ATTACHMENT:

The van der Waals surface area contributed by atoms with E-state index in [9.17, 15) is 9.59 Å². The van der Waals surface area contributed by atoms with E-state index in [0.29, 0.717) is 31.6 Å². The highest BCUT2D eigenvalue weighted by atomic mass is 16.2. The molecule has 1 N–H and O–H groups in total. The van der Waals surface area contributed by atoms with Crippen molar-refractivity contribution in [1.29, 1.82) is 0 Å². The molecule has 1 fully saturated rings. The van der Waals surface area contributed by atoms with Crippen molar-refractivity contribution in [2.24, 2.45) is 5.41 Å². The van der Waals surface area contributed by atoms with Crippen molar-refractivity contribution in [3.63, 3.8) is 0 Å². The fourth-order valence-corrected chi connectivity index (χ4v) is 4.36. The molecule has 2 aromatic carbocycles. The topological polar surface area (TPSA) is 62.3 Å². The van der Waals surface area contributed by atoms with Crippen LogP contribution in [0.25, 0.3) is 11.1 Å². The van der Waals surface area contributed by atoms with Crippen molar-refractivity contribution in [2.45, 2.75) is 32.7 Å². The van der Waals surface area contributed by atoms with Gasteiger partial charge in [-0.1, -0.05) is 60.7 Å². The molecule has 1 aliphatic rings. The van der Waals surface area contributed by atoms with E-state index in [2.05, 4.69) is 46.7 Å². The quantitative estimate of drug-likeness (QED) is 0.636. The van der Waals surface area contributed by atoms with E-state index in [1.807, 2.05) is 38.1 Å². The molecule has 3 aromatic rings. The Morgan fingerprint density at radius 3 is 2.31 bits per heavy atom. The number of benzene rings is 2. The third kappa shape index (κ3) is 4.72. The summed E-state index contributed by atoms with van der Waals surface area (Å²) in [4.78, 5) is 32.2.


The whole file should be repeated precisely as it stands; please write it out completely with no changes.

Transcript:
The van der Waals surface area contributed by atoms with E-state index in [9.17, 15) is 9.59 Å². The van der Waals surface area contributed by atoms with E-state index in [0.29, 0.717) is 31.6 Å². The highest BCUT2D eigenvalue weighted by atomic mass is 16.2. The molecule has 1 N–H and O–H groups in total. The van der Waals surface area contributed by atoms with Crippen molar-refractivity contribution in [1.29, 1.82) is 0 Å². The molecule has 1 fully saturated rings. The van der Waals surface area contributed by atoms with Crippen molar-refractivity contribution in [2.24, 2.45) is 5.41 Å². The van der Waals surface area contributed by atoms with Crippen molar-refractivity contribution in [3.63, 3.8) is 0 Å². The fourth-order valence-corrected chi connectivity index (χ4v) is 4.36. The molecule has 2 aromatic carbocycles. The topological polar surface area (TPSA) is 62.3 Å². The van der Waals surface area contributed by atoms with Crippen LogP contribution in [0.25, 0.3) is 11.1 Å². The van der Waals surface area contributed by atoms with Crippen molar-refractivity contribution in [2.45, 2.75) is 32.7 Å². The van der Waals surface area contributed by atoms with Gasteiger partial charge in [-0.1, -0.05) is 60.7 Å². The molecule has 1 aliphatic rings. The van der Waals surface area contributed by atoms with E-state index in [2.05, 4.69) is 46.7 Å². The quantitative estimate of drug-likeness (QED) is 0.636. The van der Waals surface area contributed by atoms with E-state index in [1.807, 2.05) is 38.1 Å². The molecule has 3 aromatic rings. The Morgan fingerprint density at radius 3 is 2.31 bits per heavy atom. The number of benzene rings is 2. The third kappa shape index (κ3) is 4.72. The summed E-state index contributed by atoms with van der Waals surface area (Å²) in [4.78, 5) is 32.2.